The main danger is, of course, is that you may inadvertently come into contact with one before you even see it. A couple of weeks ago I was about to lay my hand on a rock to steady myself for a shot when the “rock” moved. I felt pretty stupid to realise the unpleasantness which I had just escaped.

Here’s a closer shot. This is about as close as you want to get:Of course, it’s not going to “attack”, but in its haste to get away, I could get punctured.

You’ll probably have to examine this shot closely to find the Octopus:You can easily pick out the breathing tubes. One of its  eyes is the reddish object just below the branchy stuff hanging down to the left of centre.

Of course, an octopus has absolutely no interest in attacking a human, at least not one of this size. It was simply hiding from us. Richard saw it moving across the bottom. As soon as it spotted him, the critter holed-up.

I was on a dive in Hawaii once when our dive leader stuck his hand in a hole, wrestled around a bit, and pulled out an octopus with a arm spread of about a metre.

I assure you that I would never  do that.

I can’t be a very nice experience for the octopus.

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Nightmare From the Sea

Posted in Under the Sea on February 16th, 2010 by MadDog
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Well, I am again today trying to get caught up. I can’t really speak, since my voice box seems to have malfunctioned. I got a call from California today, pretty important call, but I had to give up and say I just couldn’t do it. Try again tomorrow. Fortunately, there’s nothing wrong with my fingers – yet.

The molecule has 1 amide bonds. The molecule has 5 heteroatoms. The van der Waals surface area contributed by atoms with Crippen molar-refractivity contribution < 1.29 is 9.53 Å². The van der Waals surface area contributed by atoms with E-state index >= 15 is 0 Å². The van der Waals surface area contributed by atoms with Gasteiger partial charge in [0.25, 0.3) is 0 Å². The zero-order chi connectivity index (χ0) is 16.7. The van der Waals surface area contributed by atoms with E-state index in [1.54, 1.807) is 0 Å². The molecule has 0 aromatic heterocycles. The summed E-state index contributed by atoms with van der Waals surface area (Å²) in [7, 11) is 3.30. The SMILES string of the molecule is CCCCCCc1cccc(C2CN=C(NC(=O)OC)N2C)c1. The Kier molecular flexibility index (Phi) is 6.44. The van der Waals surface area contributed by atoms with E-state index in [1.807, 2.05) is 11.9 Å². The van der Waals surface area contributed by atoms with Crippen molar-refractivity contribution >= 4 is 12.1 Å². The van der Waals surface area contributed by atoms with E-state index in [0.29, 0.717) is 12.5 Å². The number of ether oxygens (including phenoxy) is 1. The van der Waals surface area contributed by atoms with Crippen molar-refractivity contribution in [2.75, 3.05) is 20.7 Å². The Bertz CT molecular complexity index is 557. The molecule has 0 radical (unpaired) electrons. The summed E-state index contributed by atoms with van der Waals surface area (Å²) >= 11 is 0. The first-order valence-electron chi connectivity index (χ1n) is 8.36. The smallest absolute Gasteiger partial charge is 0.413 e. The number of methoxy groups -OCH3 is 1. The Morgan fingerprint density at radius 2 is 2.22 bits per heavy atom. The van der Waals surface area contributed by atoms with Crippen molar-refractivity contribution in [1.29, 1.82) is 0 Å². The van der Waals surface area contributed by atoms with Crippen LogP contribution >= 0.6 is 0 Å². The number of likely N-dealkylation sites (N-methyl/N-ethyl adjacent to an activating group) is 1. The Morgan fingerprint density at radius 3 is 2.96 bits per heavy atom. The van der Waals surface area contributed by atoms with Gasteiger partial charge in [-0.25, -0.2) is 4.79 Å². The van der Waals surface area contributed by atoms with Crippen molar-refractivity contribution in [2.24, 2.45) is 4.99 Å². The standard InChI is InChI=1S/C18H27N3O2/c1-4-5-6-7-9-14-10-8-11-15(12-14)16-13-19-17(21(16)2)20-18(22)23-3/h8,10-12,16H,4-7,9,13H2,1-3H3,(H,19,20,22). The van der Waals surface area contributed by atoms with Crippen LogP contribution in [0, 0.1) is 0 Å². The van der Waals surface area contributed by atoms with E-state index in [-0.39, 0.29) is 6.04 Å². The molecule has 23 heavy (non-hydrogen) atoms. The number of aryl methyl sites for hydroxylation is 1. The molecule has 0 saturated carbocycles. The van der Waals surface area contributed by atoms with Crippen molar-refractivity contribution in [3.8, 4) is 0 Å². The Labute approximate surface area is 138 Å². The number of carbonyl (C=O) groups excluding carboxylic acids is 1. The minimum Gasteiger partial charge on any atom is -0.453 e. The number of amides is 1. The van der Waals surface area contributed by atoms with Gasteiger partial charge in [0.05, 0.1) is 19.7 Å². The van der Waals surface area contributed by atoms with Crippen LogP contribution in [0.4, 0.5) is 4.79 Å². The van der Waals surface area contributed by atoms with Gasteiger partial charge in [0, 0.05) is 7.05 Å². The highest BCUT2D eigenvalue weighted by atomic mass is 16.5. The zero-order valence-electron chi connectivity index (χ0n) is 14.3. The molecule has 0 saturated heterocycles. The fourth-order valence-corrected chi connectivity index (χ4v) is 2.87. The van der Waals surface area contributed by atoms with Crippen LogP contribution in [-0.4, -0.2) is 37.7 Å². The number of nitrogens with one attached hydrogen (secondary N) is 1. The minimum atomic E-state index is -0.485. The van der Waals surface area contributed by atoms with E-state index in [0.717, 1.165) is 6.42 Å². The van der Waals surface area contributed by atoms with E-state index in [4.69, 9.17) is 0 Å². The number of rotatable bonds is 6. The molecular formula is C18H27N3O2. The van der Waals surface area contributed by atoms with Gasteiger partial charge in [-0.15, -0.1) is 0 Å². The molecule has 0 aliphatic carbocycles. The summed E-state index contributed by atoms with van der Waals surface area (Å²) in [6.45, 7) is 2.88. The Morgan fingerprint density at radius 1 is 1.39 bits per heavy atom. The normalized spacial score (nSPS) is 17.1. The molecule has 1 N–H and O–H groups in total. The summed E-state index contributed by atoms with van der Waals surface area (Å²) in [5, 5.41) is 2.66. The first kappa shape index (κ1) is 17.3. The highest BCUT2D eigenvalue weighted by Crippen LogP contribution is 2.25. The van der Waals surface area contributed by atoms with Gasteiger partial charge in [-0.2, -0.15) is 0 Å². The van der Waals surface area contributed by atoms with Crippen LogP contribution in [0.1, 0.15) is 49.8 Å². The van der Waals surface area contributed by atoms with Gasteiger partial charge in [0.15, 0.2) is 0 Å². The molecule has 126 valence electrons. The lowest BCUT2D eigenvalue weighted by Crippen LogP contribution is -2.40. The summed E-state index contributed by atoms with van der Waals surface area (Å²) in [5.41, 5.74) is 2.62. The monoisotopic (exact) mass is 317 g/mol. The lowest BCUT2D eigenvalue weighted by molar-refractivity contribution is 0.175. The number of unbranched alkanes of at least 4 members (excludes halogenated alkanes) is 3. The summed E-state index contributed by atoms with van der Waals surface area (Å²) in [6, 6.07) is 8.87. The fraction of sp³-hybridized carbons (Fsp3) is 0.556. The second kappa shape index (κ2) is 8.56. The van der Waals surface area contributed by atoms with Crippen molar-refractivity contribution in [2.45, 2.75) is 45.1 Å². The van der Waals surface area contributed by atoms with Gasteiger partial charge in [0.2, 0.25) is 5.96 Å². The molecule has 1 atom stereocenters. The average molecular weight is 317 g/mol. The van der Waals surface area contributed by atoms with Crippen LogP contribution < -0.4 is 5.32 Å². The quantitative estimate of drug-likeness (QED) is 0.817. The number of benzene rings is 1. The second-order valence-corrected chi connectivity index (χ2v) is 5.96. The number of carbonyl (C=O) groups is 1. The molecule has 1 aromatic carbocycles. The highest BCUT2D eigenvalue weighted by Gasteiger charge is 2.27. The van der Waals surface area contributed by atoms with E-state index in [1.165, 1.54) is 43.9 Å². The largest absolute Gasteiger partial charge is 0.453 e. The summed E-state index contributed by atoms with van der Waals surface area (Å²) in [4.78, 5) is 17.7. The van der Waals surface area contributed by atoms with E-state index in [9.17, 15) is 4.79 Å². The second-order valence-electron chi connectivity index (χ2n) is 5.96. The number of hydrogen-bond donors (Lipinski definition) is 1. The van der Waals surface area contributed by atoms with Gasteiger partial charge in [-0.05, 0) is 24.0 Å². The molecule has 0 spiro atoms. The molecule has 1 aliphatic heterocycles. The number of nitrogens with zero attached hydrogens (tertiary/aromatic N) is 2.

I’ll continue today with a few more shots from last Saturday’s dive at the Eel Garden. Some of the critters you’ve seen before. These are different angles or show different features. For instance, I showed the the ugly mug of the Papuan Scorpionfish (Scorpaenopsis papuensis)  yesterday. Care for a game of “find the fish”? It’s not to difficult with this one. It was having trouble matching the leather coral on which it was lurking in wait for a meal:I’d really love to see one of these catching a fish. I’ve read that it’s one of the fastest actions in the animal kingdom. I imagine that all that I would see would be a puff of “dust”, probably accompanied by a loud popping sound.

I don’t often bother with most of the damslefishes. Except for a few, such as the anemonefishes, they’re not particularly pretty. However, I do like this shot of a White-Belly Damselfish (Amblyglyphidodon leucogaster):It’s one of the few shots that I have in which the image actually is prettier than the fish itslef.

You saw these two Reef Lizardfish (Synodus variegatus)  yesterday. Here is a shot of them from the side:It’s amazing how often one sees them in pairs.

You have seen a lot of images of these Solitary Coral (Fungia fungites)  here before. This one is unusual because of the white stripes. I can’t find any reference to this differentiating between species, so I’m guessing that it’s some kind of “sport” or mutation that’s not harmful to the individual. Any other guesses out there?It is not an uncommon sight, as is the purple stain that you can see at the top. I’ve seen these bright colours before on these corals.

Butterflyfish are extremely exasperating to photograph. I have very few good shots. This Spot-Tail Butterflyfish (Chaetodon ocellicaudus)  blasted past me at full throttle and I just pointed the camera and pressed the shutter release:Talk about a lucky shot!